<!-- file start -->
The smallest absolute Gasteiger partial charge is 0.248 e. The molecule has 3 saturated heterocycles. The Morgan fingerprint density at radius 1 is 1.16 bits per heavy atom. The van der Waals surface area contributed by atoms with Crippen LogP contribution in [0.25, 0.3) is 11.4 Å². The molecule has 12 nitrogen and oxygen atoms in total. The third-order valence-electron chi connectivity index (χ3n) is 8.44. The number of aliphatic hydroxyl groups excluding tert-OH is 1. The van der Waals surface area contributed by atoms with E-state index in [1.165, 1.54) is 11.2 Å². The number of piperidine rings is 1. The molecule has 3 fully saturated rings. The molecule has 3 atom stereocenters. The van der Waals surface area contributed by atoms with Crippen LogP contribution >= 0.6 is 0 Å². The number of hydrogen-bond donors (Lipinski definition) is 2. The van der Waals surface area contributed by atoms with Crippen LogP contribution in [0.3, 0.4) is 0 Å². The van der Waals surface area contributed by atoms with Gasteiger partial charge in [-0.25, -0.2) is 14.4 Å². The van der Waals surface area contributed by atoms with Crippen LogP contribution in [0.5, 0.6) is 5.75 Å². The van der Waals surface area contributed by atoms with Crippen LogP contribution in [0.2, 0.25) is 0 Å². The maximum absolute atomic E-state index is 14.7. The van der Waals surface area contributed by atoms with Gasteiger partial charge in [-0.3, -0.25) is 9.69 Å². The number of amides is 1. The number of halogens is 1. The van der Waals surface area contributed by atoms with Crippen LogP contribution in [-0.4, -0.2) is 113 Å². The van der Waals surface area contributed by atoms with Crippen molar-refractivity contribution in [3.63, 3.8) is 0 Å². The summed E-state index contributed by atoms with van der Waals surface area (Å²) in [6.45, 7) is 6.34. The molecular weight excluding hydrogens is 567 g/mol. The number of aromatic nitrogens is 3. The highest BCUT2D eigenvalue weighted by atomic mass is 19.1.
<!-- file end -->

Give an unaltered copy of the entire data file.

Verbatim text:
The smallest absolute Gasteiger partial charge is 0.248 e. The molecule has 3 saturated heterocycles. The Morgan fingerprint density at radius 1 is 1.16 bits per heavy atom. The van der Waals surface area contributed by atoms with Crippen LogP contribution in [0.25, 0.3) is 11.4 Å². The molecule has 12 nitrogen and oxygen atoms in total. The third-order valence-electron chi connectivity index (χ3n) is 8.44. The number of aliphatic hydroxyl groups excluding tert-OH is 1. The van der Waals surface area contributed by atoms with E-state index in [1.165, 1.54) is 11.2 Å². The number of piperidine rings is 1. The molecule has 3 fully saturated rings. The molecule has 3 atom stereocenters. The van der Waals surface area contributed by atoms with Crippen LogP contribution >= 0.6 is 0 Å². The number of hydrogen-bond donors (Lipinski definition) is 2. The van der Waals surface area contributed by atoms with Crippen LogP contribution in [0.3, 0.4) is 0 Å². The van der Waals surface area contributed by atoms with Gasteiger partial charge in [-0.25, -0.2) is 14.4 Å². The van der Waals surface area contributed by atoms with Crippen LogP contribution in [0.5, 0.6) is 5.75 Å². The van der Waals surface area contributed by atoms with Crippen LogP contribution in [0.2, 0.25) is 0 Å². The maximum absolute atomic E-state index is 14.7. The van der Waals surface area contributed by atoms with Gasteiger partial charge in [-0.3, -0.25) is 9.69 Å². The number of amides is 1. The number of halogens is 1. The van der Waals surface area contributed by atoms with Crippen LogP contribution in [-0.4, -0.2) is 113 Å². The van der Waals surface area contributed by atoms with Crippen molar-refractivity contribution in [3.63, 3.8) is 0 Å². The summed E-state index contributed by atoms with van der Waals surface area (Å²) in [6.45, 7) is 6.34. The molecular weight excluding hydrogens is 567 g/mol. The number of aromatic nitrogens is 3. The highest BCUT2D eigenvalue weighted by atomic mass is 19.1.